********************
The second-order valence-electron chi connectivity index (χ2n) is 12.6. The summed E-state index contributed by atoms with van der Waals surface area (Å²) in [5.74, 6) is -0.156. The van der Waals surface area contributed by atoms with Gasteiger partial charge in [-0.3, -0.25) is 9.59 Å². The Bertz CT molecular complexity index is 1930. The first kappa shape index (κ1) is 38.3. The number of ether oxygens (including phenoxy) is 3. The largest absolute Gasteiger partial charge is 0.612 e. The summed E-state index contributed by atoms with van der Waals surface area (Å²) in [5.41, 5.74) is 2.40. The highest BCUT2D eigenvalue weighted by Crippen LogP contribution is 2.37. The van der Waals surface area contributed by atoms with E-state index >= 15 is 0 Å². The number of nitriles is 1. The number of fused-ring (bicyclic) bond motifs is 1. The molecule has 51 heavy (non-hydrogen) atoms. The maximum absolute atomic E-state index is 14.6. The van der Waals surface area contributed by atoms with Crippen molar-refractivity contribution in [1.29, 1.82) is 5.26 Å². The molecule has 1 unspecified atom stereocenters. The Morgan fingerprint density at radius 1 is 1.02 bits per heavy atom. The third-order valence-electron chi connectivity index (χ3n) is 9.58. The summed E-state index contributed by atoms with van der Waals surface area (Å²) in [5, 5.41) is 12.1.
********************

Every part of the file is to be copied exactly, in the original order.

The second-order valence-electron chi connectivity index (χ2n) is 12.6. The summed E-state index contributed by atoms with van der Waals surface area (Å²) in [5.74, 6) is -0.156. The van der Waals surface area contributed by atoms with Gasteiger partial charge in [-0.3, -0.25) is 9.59 Å². The Bertz CT molecular complexity index is 1930. The first kappa shape index (κ1) is 38.3. The number of ether oxygens (including phenoxy) is 3. The largest absolute Gasteiger partial charge is 0.612 e. The summed E-state index contributed by atoms with van der Waals surface area (Å²) in [5.41, 5.74) is 2.40. The highest BCUT2D eigenvalue weighted by Crippen LogP contribution is 2.37. The van der Waals surface area contributed by atoms with E-state index >= 15 is 0 Å². The number of nitriles is 1. The number of fused-ring (bicyclic) bond motifs is 1. The molecule has 51 heavy (non-hydrogen) atoms. The maximum absolute atomic E-state index is 14.6. The van der Waals surface area contributed by atoms with Crippen molar-refractivity contribution in [1.29, 1.82) is 5.26 Å². The molecule has 1 unspecified atom stereocenters. The Morgan fingerprint density at radius 1 is 1.02 bits per heavy atom. The third-order valence-electron chi connectivity index (χ3n) is 9.58. The summed E-state index contributed by atoms with van der Waals surface area (Å²) in [5, 5.41) is 12.1.